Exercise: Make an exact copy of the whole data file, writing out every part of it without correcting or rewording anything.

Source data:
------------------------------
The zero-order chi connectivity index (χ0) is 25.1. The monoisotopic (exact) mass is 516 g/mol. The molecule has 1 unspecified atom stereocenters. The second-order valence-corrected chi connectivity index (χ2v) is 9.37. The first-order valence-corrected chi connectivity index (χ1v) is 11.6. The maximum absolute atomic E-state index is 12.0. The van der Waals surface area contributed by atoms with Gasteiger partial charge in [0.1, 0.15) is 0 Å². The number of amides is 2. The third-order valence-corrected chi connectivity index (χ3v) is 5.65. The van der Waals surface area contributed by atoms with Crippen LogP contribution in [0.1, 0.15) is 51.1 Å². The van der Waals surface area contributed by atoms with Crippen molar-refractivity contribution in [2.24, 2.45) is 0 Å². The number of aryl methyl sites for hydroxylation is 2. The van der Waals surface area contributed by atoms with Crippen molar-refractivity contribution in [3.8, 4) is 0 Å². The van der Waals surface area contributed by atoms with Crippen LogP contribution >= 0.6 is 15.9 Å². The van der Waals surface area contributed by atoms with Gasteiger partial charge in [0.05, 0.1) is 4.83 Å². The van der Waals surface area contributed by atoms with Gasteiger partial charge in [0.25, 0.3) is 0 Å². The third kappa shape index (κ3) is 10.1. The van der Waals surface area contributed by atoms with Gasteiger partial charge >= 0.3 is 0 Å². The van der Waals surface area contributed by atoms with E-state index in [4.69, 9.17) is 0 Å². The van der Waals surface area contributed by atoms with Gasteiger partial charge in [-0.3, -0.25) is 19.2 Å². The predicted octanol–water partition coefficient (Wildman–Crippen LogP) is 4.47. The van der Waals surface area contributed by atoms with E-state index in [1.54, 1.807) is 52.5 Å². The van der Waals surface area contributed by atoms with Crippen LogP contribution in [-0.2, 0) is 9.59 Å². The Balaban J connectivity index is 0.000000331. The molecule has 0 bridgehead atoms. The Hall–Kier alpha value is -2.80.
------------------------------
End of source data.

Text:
The zero-order chi connectivity index (χ0) is 25.1. The monoisotopic (exact) mass is 516 g/mol. The molecule has 1 unspecified atom stereocenters. The second-order valence-corrected chi connectivity index (χ2v) is 9.37. The first-order valence-corrected chi connectivity index (χ1v) is 11.6. The maximum absolute atomic E-state index is 12.0. The van der Waals surface area contributed by atoms with Gasteiger partial charge in [0.1, 0.15) is 0 Å². The number of amides is 2. The third-order valence-corrected chi connectivity index (χ3v) is 5.65. The van der Waals surface area contributed by atoms with Crippen LogP contribution in [0.1, 0.15) is 51.1 Å². The van der Waals surface area contributed by atoms with Crippen molar-refractivity contribution in [2.24, 2.45) is 0 Å². The number of aryl methyl sites for hydroxylation is 2. The van der Waals surface area contributed by atoms with Crippen molar-refractivity contribution in [3.8, 4) is 0 Å². The van der Waals surface area contributed by atoms with Crippen LogP contribution >= 0.6 is 15.9 Å². The van der Waals surface area contributed by atoms with Gasteiger partial charge in [0.05, 0.1) is 4.83 Å². The van der Waals surface area contributed by atoms with Gasteiger partial charge in [0.25, 0.3) is 0 Å². The third kappa shape index (κ3) is 10.1. The van der Waals surface area contributed by atoms with Gasteiger partial charge >= 0.3 is 0 Å². The van der Waals surface area contributed by atoms with E-state index in [4.69, 9.17) is 0 Å². The van der Waals surface area contributed by atoms with Gasteiger partial charge in [-0.3, -0.25) is 19.2 Å². The predicted octanol–water partition coefficient (Wildman–Crippen LogP) is 4.47. The van der Waals surface area contributed by atoms with E-state index in [1.54, 1.807) is 52.5 Å². The van der Waals surface area contributed by atoms with Crippen LogP contribution in [-0.2, 0) is 9.59 Å². The Balaban J connectivity index is 0.000000331. The molecule has 0 bridgehead atoms. The Hall–Kier alpha value is -2.80.